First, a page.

Yeah, sure, he sought out Tom Coughlin, his conqueror, before he left, and did what it obviously killed him to have to do: credit another man for beating him. But he robbed Coughlin of the moment every Super Bowl-winning coach is entitled to, a gracious midfield concession by the loser.

 

So instead of the perfect season, we got the perfect sore loser, the perfect sourpuss, the perfect rat. The coach who couldn't even stick around one more second to pay proper tribute to a worthy opponent and lead his own equally worthy players out of the stadium in a respectful manner.

 

Of all the shameful and shameless things Belichick has done in the course of his career, that one second of disgrace should follow him around for the rest of his life.

 

Because this can't just be shrugged off as gamesmanship, as Belichick's apologists have done on Spygate, and it can't be characterized as a personality conflict, as they have done to justify his treatment of Mangini, and it can't be explained away as a shy, socially awkward man's bungling attempt to extricate himself from a bad situation, as I mistakenly did with his infamous "I hereby resign as HC of the NYJ" note of eight years ago.

 

No, this was simply a public hissy fit by a spoiled punk who couldn't accept defeat. There was nothing fluky or controversial or questionable about the Giants' 17-14 win. In fact, it was the kind of game Belichick should have admired, even if for once he came out on the wrong end of it. Instead, he acted as if he were the victim of some particularly heinous crime.

 

By walking away before the game was over, maybe Belichick thought he was diminishing Coughlin and the Giants, the way he tried to diminish Mangini and the Jets last season. But all he did was diminish himself and the players who had fought so hard for him all season. He brought shame upon an organization that had brought him nothing but glory. Regardless of whether they would be willing to admit it, he embarrassed his owner, his players, his assistant coaches and his fans. If he has any left.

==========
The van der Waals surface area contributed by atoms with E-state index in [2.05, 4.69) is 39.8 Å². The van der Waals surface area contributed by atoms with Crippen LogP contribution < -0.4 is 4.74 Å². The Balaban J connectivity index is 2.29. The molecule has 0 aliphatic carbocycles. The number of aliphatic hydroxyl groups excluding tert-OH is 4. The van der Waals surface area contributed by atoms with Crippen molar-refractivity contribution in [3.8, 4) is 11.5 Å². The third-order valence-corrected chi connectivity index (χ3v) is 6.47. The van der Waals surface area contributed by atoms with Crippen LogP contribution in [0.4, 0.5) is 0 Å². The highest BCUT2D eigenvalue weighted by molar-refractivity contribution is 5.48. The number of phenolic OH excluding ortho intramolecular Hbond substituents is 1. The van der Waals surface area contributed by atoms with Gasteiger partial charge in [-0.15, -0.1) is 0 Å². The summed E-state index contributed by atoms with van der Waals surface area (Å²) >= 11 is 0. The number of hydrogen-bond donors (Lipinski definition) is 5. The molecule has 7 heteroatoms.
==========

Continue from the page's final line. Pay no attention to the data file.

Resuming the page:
There's no shame in losing but plenty of shame in losing gracelessly. In losing to the Giants, the Patriots had nothing to be ashamed of. They may have lost, but they weren't losers. On Super Bowl Sunday, that honor was the sole property of their coach.

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View PostBelichick's early exit shows he has no class

 

Wallace Matthews February 5, 2008

 

Sometimes a man's character, if not his whole life, can be encapsulated in the blink of an eye. For Scottie Pippen, it was the moment he decided to sit down rather than play out the last 1.8 seconds of a crucial playoff game when he learned the final shot would not be his. For Mike Tyson, it was the moment he decided it would be easier to bite his way out of a beating from Evander Holyfield than to face it.

 

And for Bill Belichick, it was when he decided that 59 minutes and 59 seconds of a football game, no, the football game, was enough for him.

 

His Patriots had played a superb season, 18 straight wins, and a damned fine Super Bowl XLII, but now it was about to end. They had been outhit, outsmarted and outplayed by the underdog Giants, a team that was hungrier and, yes, just plain better than them on this night. With the Patriots having turned the ball over on downs, the three-point deficit New England faced now was officially insurmountable.

 

But there still was one second left on the clock. One more snap needed to be taken, one more play needed to be run, one more tick had to tock before they could put it in the books.

 

The game wasn't over yet and the players knew it, the officials knew it and the fans knew it.

 

All Bill Belichick knew was that it was over as far as he was concerned.

 

And so he took the walk that true losers take, the walk of shame, off the field and up the tunnel and out of any claim he once may have had to a sense of dignity or honor or sportsmanship. You know he didn't walk out of any stadium before the final gun of any of those 18 wins, but now he couldn't wait to run away from his only loss.

 

Way to go, Coach.

 

It really shouldn't come as much of a surprise to learn that Belichick is a bad loser; after all, he's a bad winner, too. Ask Eric Mangini, for one. But that doesn't make it any less disturbing or infuriating to watch.

 

The best time to judge a man's character is not when things are going well for him, but poorly. This was the first time all season that anything went wrong for Belichick and the Patriots. You saw how well he handled it.